PL: Exemplary choices. You frequently blog about the business side of writing and have talked about the impact that's had on the next project. What's the biggest tip you'd pass onto aspiring authors on how to get paid? And what's the next book about anyway?

JZ: I've been very lucky to have been given some funding via the Arts Council of NI and the National Lottery towards writing my next book, which has been fantastic and gave me some room in my calendar to get the project underway.

So - how to make a living... that's a really loaded question. Firstly - very very few authors I know write full time. Even those doing pretty well don't make a living - although some do. I don't see a big split in terms of traditionally published or indie either - certainly in terms of newer authors.

For me I make more money lecturing and appearing at panels and festivals. It seems wrong - that my writing sometimes plays second fiddle to my ability to talk but there we go... I just hope when I talk I convince people to try my books. Because, in this saturated market, that's all we can do: produce a good product and convince people to buy it. And that means some of the best writers - who find it hard to promote - get lost and it's incredibly sad. I'd love to say talent is what rises to the top but it's not the only parameter, in my experience.

Which means, no matter how distasteful it sounds, a writer has two choices: learn to promote or keep a day job!

Onto safer ground... hopefully it's the start of a series combining fantasy with crime. My character is a psychic artist. The book itself is set in Donegal and is most like Waters than my other books but packer with more of an edge. And pretty dark. So there's a shock ;)

PL: Donegal, the Glens... is this all love for the wee province of Ulster, or are you just combining holidays with research? ;) Will we know you've made it when you start doing Death in Paradise-style books? And I'm all for combining fantasy with crime - well, SFF with anything out of genre really, but particularly fantasy and crime. What do you read out of genre?

JZ: Well... research, holidays... once I make some decent money I can set my books anywhere :D

Seriously - I like Ireland. It's nice to write and it's nice to connect with the place around me. But since I'm also planning a new Abendau trilogy and a frontier fantasy-sf duology and musing on an Inish Carraig Two I probably still have a lot of variant stuff going on!

I read loads out of the genre. I read some crime - loved Robert Galbraith's Cormoran Strike books - and lots of mainstream books. I also really love plays - I studied theatre - and will even happily curl up with some poetry. :)

You can see why Jo likes Ireland - this view is in the book

PL: Names! The people (well, me), demands names of these things. Also, what's the biggest thing you've taken from your theatre background to your writing?

JZ: Oh, the pressure of a name....

Plays. I really like a lot of Irish stuff. Waiting for Godot always makes me laugh. But I also enjoy Eugene O'Neill.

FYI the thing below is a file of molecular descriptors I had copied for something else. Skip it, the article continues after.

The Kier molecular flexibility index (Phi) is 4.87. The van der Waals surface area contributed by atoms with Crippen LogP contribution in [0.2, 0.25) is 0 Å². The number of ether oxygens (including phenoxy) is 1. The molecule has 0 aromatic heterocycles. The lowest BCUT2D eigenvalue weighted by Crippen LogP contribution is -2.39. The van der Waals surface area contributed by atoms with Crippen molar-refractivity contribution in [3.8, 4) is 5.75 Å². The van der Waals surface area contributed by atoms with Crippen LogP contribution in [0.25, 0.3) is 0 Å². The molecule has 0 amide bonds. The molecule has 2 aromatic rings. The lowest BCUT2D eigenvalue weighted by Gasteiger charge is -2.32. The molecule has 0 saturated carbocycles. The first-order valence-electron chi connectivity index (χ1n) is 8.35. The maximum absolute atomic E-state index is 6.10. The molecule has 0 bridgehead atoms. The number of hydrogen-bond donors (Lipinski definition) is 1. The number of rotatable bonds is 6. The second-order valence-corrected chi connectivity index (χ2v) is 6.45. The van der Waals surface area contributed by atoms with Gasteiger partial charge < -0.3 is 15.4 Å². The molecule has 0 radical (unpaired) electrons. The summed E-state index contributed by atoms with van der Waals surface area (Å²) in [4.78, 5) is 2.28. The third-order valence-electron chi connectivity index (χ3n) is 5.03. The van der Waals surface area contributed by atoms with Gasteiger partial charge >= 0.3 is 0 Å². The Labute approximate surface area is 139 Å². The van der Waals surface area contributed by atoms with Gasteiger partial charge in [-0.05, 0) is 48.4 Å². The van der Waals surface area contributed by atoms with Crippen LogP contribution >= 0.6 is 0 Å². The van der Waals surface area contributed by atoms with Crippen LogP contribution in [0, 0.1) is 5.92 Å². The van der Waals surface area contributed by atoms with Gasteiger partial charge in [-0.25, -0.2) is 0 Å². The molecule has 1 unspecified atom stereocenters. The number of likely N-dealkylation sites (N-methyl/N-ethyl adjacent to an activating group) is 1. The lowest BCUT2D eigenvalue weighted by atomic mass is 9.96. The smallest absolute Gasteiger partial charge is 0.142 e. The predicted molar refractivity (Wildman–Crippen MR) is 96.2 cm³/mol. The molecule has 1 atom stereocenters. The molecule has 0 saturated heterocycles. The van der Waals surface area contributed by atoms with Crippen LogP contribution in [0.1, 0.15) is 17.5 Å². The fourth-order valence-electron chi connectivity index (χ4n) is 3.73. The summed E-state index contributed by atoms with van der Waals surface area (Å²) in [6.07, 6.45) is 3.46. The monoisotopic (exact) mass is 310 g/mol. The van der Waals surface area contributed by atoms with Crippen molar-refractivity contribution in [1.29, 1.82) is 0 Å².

Poems. More 20th century on rather than the classics. Louis MacNeice, Robert Frost, Auden. I also like Wendy Cope.

But I do read more fiction than anything else.

The theatre thing is an interesting question. I think I use those skills mostly in getting to know my characters and being able to switch between them easily. So, I don't sit down to write as Kare as opposed to Lichio, or Amy rather than Simon. I just sort of write as if I was them - in the same way I would act like they on the stage and each would have different mannerisms.

I'm thinking of trade marking it. Method writing. Of I would if I actually knew how i do it ....

PL: I was about to ask does the theatrical background make you one of those always dream casting your characters for a film but then it occurred to me it might be jarring to see an actor do it when you'd already done it yourself. Do you have any ideas on who should be taking the lead roles come Wild and the Water's hollywood release?

JZ: Whisper it - I am completely face blind. I don't see my characters at all. I think it's why I struggle with description. Which either makes me a casting officer's dream - whatever! I'll go with it - or a nightmare!

But Amy could be played by someone like a young Anne Hathaway and Simon by Richie Grey. You'll know who that is, oh rugby a holic!

PL: Is there any scene you'd love to see put more into film more than any other?

JZ: In Waters.... I think the initial waterfall scene could be really good. Very suspenseful. But, also - the little vignette scene with the outdoor play in the garden where her mum drinks in her fairy daughter could be a fabulous little spooky short.

I had fun with that scene, choosing the lighting and dressing each stage :) 

Waters and The Wild is out now in kindle and paperback. Thanks to Jo for her time and if you want to read more from her, check out her website and blog.

Wednesday, 26 July 2017

Musings on Harry Potter and YA for boys

It probably didn't escape your attention that Harry Potter and the Philosopher's Stone turned twenty this year. It didn't escape mine.